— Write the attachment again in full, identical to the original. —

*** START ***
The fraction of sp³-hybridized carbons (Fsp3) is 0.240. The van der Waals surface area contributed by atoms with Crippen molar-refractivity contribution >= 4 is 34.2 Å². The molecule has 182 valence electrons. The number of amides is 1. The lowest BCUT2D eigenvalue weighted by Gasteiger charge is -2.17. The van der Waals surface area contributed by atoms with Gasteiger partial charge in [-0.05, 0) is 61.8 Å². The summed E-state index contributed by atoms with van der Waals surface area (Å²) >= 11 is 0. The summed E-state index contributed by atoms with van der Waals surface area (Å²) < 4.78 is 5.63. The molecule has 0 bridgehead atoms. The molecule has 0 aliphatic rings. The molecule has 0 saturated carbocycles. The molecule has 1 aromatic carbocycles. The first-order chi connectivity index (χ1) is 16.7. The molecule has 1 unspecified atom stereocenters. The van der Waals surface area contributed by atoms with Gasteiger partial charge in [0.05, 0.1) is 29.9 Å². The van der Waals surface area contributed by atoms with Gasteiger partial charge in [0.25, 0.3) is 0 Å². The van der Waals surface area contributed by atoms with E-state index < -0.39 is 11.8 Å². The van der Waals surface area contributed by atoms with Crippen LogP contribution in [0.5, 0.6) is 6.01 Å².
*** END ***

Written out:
The fraction of sp³-hybridized carbons (Fsp3) is 0.240. The van der Waals surface area contributed by atoms with Crippen molar-refractivity contribution >= 4 is 34.2 Å². The molecule has 182 valence electrons. The number of amides is 1. The lowest BCUT2D eigenvalue weighted by Gasteiger charge is -2.17. The van der Waals surface area contributed by atoms with Gasteiger partial charge in [-0.05, 0) is 61.8 Å². The summed E-state index contributed by atoms with van der Waals surface area (Å²) >= 11 is 0. The summed E-state index contributed by atoms with van der Waals surface area (Å²) < 4.78 is 5.63. The molecule has 0 bridgehead atoms. The molecule has 0 aliphatic rings. The molecule has 0 saturated carbocycles. The molecule has 1 aromatic carbocycles. The first-order chi connectivity index (χ1) is 16.7. The molecule has 1 unspecified atom stereocenters. The van der Waals surface area contributed by atoms with Gasteiger partial charge in [0.05, 0.1) is 29.9 Å². The van der Waals surface area contributed by atoms with Gasteiger partial charge in [0.25, 0.3) is 0 Å². The van der Waals surface area contributed by atoms with E-state index < -0.39 is 11.8 Å². The van der Waals surface area contributed by atoms with Crippen LogP contribution in [0.5, 0.6) is 6.01 Å².